A county agency staff member may request a law enforcement officer to be present at any time during the course of fulfilling the county agency staff person’s responsibilities under the CPSL and this chapter without violating the confidentiality provisions of the CPSL or this chapter when the worker fears for his own safety or the safety of anyone else involved.

ANNUAL PLAN


§ 3490.391. County agency plan.

 The county agency shall comply with Chapter 3140 (relating to planning and financial reimbursement requirements for county children and youth social service programs) regarding the development and submission of a plan for the provision of protective services required by the CPSL and this chapter.

TRANSFER OF CASES


§ 3490.401. Intercounty transfer of cases.

 (a)  County agencies shall share that information which will assist them in protecting children.

 (b)  When a report of suspected child abuse is under investigation, a report is being assessed to determine the need for general protective services or when a case has been accepted for protective services and the family moves to another county, and the address is known, the county agency shall:

   (1)  Immediately telephone the receiving county agency and tell them:

     (i)   The name and address of the child and parents.

     (ii)   The reason for agency involvement.

     (iii)   The status of the case.

     (iv)   The services that were being provided.

     (v)   The level of risk assigned to the case.

     (vi)   Other information that would assist the receiving agency.

   (2)  Within 24 hours of the phone call, send a fax to the receiving agency to confirm the referral. The faxed information shall contain:

     (i)   The name and address of the child and parents.

     (ii)   The level of risk assigned to the case.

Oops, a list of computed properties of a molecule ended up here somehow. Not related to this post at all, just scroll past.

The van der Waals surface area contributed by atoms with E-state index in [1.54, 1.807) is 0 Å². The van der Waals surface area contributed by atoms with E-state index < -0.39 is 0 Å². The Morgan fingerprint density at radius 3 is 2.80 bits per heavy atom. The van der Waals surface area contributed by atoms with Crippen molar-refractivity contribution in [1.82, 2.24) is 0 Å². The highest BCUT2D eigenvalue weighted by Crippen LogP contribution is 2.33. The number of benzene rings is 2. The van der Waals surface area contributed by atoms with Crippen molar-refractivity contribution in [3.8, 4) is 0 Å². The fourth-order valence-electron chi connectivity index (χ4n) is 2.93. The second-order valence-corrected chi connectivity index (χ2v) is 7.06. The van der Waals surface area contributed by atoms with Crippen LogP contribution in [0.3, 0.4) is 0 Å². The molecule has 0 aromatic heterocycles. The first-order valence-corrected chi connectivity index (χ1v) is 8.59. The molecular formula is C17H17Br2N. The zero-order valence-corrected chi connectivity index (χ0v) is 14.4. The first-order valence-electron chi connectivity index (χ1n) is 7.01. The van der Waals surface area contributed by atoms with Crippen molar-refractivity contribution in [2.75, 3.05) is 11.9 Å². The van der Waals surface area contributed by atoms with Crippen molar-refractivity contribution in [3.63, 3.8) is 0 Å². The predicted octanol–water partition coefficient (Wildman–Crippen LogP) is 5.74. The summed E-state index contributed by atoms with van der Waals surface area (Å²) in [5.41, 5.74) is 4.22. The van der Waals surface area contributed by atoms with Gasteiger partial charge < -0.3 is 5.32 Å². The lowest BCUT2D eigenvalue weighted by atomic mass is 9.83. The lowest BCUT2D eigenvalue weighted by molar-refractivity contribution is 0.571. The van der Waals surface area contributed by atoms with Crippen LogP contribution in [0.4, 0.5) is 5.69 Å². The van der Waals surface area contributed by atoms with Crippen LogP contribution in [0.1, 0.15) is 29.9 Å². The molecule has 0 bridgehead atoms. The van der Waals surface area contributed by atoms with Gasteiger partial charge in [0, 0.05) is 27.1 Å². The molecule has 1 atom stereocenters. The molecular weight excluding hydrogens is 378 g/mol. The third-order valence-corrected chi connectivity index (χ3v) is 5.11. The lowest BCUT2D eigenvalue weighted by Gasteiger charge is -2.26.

(iii)   The status of the case.

 (c)  The receiving agency shall accept the referral and determine what services are necessary to protect the child from abuse or neglect.

 (d)  When the case is a high risk case, the receiving county agency shall reassess the risk of abuse or neglect to the child and see the child within 24 hours of receiving the telephone referral. The county agency worker shall see the child at the child’s new address.

 (e)  The receiving agency shall notify the referring agency of the status of the referral upon completing the investigation or assessment.

 (f)  Regardless of whether or not the address of the child and family is known, within 72 hours of the telephone referral, the referring agency shall fax or send by overnight mail to the receiving agency the following:

   (1)  The family demographics.

   (2)  The current family service plan and placement amendment.

   (3)  The current risk assessment matrix and summary.

   (4)  Court petitions and court orders.

   (5)  A social summary, when available.

   (6)  A copy of the CY-48 and other relevant ChildLine forms.

   (7)  Other information that would assist the receiving agency in providing services to the child and parents.

 (g)  When a report of suspected child abuse or neglect is under investigation or assessment or when a case has been accepted for protective services and the family moves to another county, and the county where the child has moved to is known but not the street address, the referring county agency shall telephone the receiving county and give it the names and dates of birth of the child and parents.

 (h)  The referring and receiving agency shall make reasonable efforts to locate the family, including as appropriate, based on the age of the child and other circumstances, by contacting the following:

   (1)  Post office of the last known address.

   (2)  School.

   (3)  Health professionals and health agencies.

   (4)  Domestic relations office.

   (5)  Parent locator services.

   (6)  Law enforcement official.

   (7)  County assistance office.

   (8)  Known relatives.

   (9)  Known neighbors.

 (i)  The referring and receiving county shall document their efforts to locate the child and family.

 (j)  The receiving county shall notify the referring county:

   (1)  Within 10 days of locating the child and family, when found.

   (2)  When the county has exhausted all reasonable efforts to locate the family.

Notes of Decisions

   Record of Proceedings

   Where a mother claimed that it was an abuse of discretion not to transfer her child’s case to the children and youth services of the county to which the mother moved, the appellate court was unable to properly review the appeal in the absence of a transcript of the proceedings. Therefore, the matter was remanded for an evidentiary hearing to construct a record for appellate review. In the Interest of J.H., 788 A.2d 1006 (Pa. Super. 2001).